Preparing for the Physical Examination
As an examiner, one of the most disappointing things I find about candidates’ preparation for the OSCE is their inability to do a good physical examination on a patient. Most candidates can sort of do a physical examination, but they are let down by time in the end, as they are not practiced or fluent in the necessary steps. Quite a lot of candidates stand by the bedside, and you can see them thinking about what step comes next. Others get to the end of the examination, sit down, then jump up and go back to do something that they forgot.
Tips for a good physical exam
There will be at least one, maybe two, examination stations in the OSCE, where you have to actually examine a patient. Other stations require you to ask for physical examination findings. You need to know what to ask for.
There are several ways to improve your physical examination skills.
Firstly, go to the following websites:
These sites have really great videos and/or outlines of physical examinations that commonly occur in OSCE stations. Most do have videos attached, a couple don't. My advice is to watch a video or read one summary every night before you go to bed from now up until you do the OSCE.
The other way to revise is to commit to doing AT LEAST ONE examination of a complete body system on a patient every day in your surgery. So if a patient comes in complaining of feeling Short of Breath, if appropriate, do a full Respiratory or Cardiovascular examination. See if you can do it in less than eight minutes. If someone has a sore shoulder, do a proper shoulder examination, with all the necessary tests. Practice doing back, hip, knee, foot, hand, elbow, CVS, Neuro, Cranial nerve examinations on your patients. Check visual acuity and visual fields properly. Make each patient an exam case. Your patients will feel that they have been very well looked after!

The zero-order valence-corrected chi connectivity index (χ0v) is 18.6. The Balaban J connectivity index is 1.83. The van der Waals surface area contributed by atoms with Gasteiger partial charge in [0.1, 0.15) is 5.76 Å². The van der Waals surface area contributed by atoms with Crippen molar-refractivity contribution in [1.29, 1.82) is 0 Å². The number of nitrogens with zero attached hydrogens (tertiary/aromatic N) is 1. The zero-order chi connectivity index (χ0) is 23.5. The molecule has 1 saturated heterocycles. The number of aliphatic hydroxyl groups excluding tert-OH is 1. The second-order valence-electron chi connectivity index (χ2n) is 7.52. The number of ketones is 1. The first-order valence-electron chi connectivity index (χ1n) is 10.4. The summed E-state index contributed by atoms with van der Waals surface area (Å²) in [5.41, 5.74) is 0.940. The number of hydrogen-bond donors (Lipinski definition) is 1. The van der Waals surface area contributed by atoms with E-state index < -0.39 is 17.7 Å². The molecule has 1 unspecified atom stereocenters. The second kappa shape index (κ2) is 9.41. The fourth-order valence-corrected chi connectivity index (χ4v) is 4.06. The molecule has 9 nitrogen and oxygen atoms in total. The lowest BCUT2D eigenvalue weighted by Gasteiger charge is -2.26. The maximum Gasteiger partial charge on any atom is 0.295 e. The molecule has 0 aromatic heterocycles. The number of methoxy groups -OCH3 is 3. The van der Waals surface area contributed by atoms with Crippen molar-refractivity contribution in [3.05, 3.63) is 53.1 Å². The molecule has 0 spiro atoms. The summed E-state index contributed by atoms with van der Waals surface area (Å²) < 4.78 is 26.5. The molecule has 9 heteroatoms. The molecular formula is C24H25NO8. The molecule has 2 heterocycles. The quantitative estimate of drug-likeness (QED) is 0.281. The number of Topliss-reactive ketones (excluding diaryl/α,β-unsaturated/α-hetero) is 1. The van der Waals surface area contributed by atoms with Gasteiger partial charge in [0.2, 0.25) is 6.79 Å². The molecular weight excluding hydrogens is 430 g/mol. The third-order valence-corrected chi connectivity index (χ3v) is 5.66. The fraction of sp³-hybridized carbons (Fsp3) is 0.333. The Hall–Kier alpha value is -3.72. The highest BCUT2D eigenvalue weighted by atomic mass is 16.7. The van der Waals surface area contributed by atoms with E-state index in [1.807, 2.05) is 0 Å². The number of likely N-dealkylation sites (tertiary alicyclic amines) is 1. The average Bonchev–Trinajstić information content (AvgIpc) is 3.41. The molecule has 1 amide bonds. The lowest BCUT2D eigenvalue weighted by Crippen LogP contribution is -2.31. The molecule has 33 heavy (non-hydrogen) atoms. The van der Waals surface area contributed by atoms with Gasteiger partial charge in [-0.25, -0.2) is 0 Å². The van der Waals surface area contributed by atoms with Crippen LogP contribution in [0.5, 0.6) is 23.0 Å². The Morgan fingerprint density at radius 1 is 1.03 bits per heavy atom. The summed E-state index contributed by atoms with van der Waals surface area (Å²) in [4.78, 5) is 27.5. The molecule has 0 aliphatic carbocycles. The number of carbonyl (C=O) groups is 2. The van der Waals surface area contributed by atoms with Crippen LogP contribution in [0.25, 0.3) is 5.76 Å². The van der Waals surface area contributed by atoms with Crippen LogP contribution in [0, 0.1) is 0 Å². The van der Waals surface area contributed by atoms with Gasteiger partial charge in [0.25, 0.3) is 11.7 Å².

Set your timer
Try to get the feeling of what eight minutes feels like. Set your phone to vibrate, and set the alarm for eight minutes. Set the alarm as soon as you call the patient in, and put the phone in your pocket so that it doesn’t disturb the patient. Only you will know when it goes off, but you will start to get a sense of how much you can get done in eight minutes.
Practice opening each consultation with, “how can I help you today” and then listening! In the exam, the patient has a story to tell you, just as your patient does. If you cut them off and start asking closed questions you will miss important information. When the patient has stopped talking, ask another open question, such as, “can you tell me some more about that?” or, “Is there anything about that that is particularly worrying you?”. It is important in the exam that the first two questions are open questions, so practice this now!
OSCE Preparation Course
Medcast has an OSCE Preparation course that helps registrars prepare for the OSCE Exam. The course includes live practice webinars, that provide participants the opportunity to practice cases and receive feedback from our experienced Medical Educators. Read more about the course here.